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PIC18LF26J53 Datasheet(PDF) 56 Page - Microchip Technology

Part No. PIC18LF26J53
Description  28/44-Pin, High-Performance USB Microcontrollers with nanoWatt XLP Technology
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Maker  MICROCHIP [Microchip Technology]
Homepage  http://www.microchip.com

PIC18LF26J53 Datasheet(HTML) 56 Page - Microchip Technology

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DS39964B-page 56
 2010 Microchip Technology Inc.
During Deep Sleep, the general purpose I/O pins will
retain their previous states.
Pins that are configured as inputs (TRIS bit set) prior to
entry into Deep Sleep will remain high-impedance
during Deep Sleep.
Pins that are configured as outputs (TRIS bit clear)
prior to entry into Deep Sleep will remain as output pins
during Deep Sleep. While in this mode, they will drive
the output level determined by their corresponding LAT
bit at the time of entry into Deep Sleep.
When the device wakes back up, the I/O pin behavior
depends on the type of wake up source.
If the device wakes back up by an RTCC alarm, INT0
interrupt, DSWDT or ULPWU event, all I/O pins will
continue to maintain their previous states, even after the
device has finished the POR sequence and is executing
application code again. Pins configured as inputs during
Deep Sleep will remain high-impedance, and pins
configured as outputs will continue to drive their previous
After waking up, the TRIS and LAT registers will be
reset, but the I/O pins will still maintain their previous
states. If firmware modifies the TRIS and LAT values
for the I/O pins, they will not immediately go to the
newly configured states. Once the firmware clears the
RELEASE bit (DSCONL<0>), the I/O pins will be
“released”. This causes the I/O pins to take the states
configured by their respective TRIS and LAT bit values.
If the Deep Sleep BOR (DSBOR) circuit is enabled, and
VDD drops below the DSBOR and VDD rail POR thresh-
olds, the I/O pins will be immediately released similar to
clearing the RELEASE bit. All previous state informa-
tion will be lost, including the general purpose DSGPR0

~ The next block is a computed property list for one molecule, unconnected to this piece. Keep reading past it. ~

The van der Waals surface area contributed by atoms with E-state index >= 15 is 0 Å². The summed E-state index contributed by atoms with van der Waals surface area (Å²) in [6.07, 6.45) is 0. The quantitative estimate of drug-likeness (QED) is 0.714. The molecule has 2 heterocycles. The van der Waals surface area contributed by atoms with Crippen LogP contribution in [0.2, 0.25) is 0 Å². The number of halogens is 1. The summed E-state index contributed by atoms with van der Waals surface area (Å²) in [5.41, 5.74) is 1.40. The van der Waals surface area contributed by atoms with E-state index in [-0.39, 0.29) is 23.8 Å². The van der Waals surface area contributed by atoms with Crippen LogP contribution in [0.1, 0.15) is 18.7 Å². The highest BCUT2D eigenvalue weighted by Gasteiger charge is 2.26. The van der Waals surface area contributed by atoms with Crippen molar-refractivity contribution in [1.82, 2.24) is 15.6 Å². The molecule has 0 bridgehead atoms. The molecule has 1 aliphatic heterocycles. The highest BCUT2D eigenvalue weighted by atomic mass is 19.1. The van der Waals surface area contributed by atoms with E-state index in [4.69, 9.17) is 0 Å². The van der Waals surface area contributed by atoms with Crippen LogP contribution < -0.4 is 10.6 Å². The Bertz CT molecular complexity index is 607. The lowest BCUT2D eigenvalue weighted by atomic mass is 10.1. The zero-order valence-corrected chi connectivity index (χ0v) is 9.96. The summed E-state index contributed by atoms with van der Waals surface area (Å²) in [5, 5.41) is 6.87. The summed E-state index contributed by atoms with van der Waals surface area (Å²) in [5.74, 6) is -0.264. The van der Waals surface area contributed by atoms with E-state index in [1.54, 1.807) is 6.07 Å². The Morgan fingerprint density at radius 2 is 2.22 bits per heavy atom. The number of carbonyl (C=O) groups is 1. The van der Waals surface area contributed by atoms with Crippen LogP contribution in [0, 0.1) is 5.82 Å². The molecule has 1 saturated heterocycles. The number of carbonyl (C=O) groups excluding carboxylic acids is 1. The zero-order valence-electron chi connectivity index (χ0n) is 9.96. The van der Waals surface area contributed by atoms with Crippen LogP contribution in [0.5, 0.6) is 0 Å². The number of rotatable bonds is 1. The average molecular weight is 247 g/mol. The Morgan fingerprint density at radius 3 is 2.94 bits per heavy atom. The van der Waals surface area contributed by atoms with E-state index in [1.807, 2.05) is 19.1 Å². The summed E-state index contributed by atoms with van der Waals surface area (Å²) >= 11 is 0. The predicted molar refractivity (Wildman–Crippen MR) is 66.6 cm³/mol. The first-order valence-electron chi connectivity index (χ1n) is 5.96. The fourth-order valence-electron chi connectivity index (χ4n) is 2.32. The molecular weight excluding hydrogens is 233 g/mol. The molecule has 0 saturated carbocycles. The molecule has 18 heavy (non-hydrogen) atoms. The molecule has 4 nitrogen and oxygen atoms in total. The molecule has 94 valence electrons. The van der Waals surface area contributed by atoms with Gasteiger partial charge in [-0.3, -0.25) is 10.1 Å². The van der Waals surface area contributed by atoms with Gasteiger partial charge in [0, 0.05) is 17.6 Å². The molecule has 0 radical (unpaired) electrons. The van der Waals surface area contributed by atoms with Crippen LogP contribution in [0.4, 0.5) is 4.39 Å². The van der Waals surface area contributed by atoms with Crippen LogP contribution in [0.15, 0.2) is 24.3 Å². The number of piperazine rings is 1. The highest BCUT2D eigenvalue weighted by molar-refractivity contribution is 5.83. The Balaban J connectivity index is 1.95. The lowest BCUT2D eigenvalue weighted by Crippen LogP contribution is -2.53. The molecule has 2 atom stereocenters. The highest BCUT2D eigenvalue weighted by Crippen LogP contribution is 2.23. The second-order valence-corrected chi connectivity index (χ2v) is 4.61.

and DSGPR1 contents. See Section 4.6.5 “Deep
Sleep Brown-Out Reset (DSBOR)” for additional
details regarding this scenario
If a MCLR Reset event occurs during Deep Sleep, the
I/O pins will also be released automatically, but in this
case, the DSGPR0 and DSGPR1 contents will remain
In all other Deep Sleep wake-up cases, application
firmware needs to clear the RELEASE bit in order to
reconfigure the I/O pins.
The device can be awakened from Deep Sleep mode by
a MCLR, POR, RTCC, INT0 I/O pin interrupt, DSWDT or
ULPWU event. After waking, the device performs a
POR. When the device is released from Reset, code
execution will begin at the device’s Reset vector.
The software can determine if the wake-up was caused
from an exit from Deep Sleep mode by reading the DS
bit (WDTCON<3>). If this bit is set, the POR was
caused by a Deep Sleep exit. The DS bit must be
manually cleared by the software.
The software can determine the wake event source by
reading the DSWAKEH and DSWAKEL registers.
When the application firmware is done using the
DSWAKEH and DSWAKEL status registers, individual
bits do not need to be manually cleared before entering
Deep Sleep again. When entering Deep Sleep mode,
these registers are automatically cleared.
Wake-up Event Considerations
Deep Sleep wake-up events are only monitored while
the processor is fully in Deep Sleep mode. If a wake-up
event occurs before Deep Sleep mode is entered, the
event status will not be reflected in the DSWAKE
registers. If the wake-up source asserts prior to entering
Deep Sleep, the CPU will either go to the interrupt vector
(if the wake source has an interrupt bit and the interrupt
is fully enabled) or will abort the Deep Sleep entry
sequence by executing past the SLEEP instruction if the
interrupt was not enabled. In this case, a wake-up event
handler should be placed after the SLEEP instruction to
process the event and re-attempt entry into Deep Sleep
if desired.
When the device is in Deep Sleep with more than one
wake-up source simultaneously enabled, only the first
wake-up source to assert will be detected and logged
in the DSWAKEH/DSWAKEL status registers.
Deep Sleep has its own dedicated WDT (DSWDT) with
a postscaler for time-outs of 2.1 ms to 25.7 days,
configurable through the bits, DSWDTPS<3:0>.
The DSWDT can be clocked from either the INTRC or
the T1OSC/T1CKI input. If the T1OSC/T1CKI source
will be used with a crystal, the T1OSCEN bit in the
T1CON register needs to be set prior to entering Deep
Sleep. The reference clock source is configured through
the DSWDTOSC bit.
DSWDT is enabled through the DSWDTEN bit. Entering
Deep Sleep mode automatically clears the DSWDT. See
Section 28.0 “Special Features of the CPU” for more

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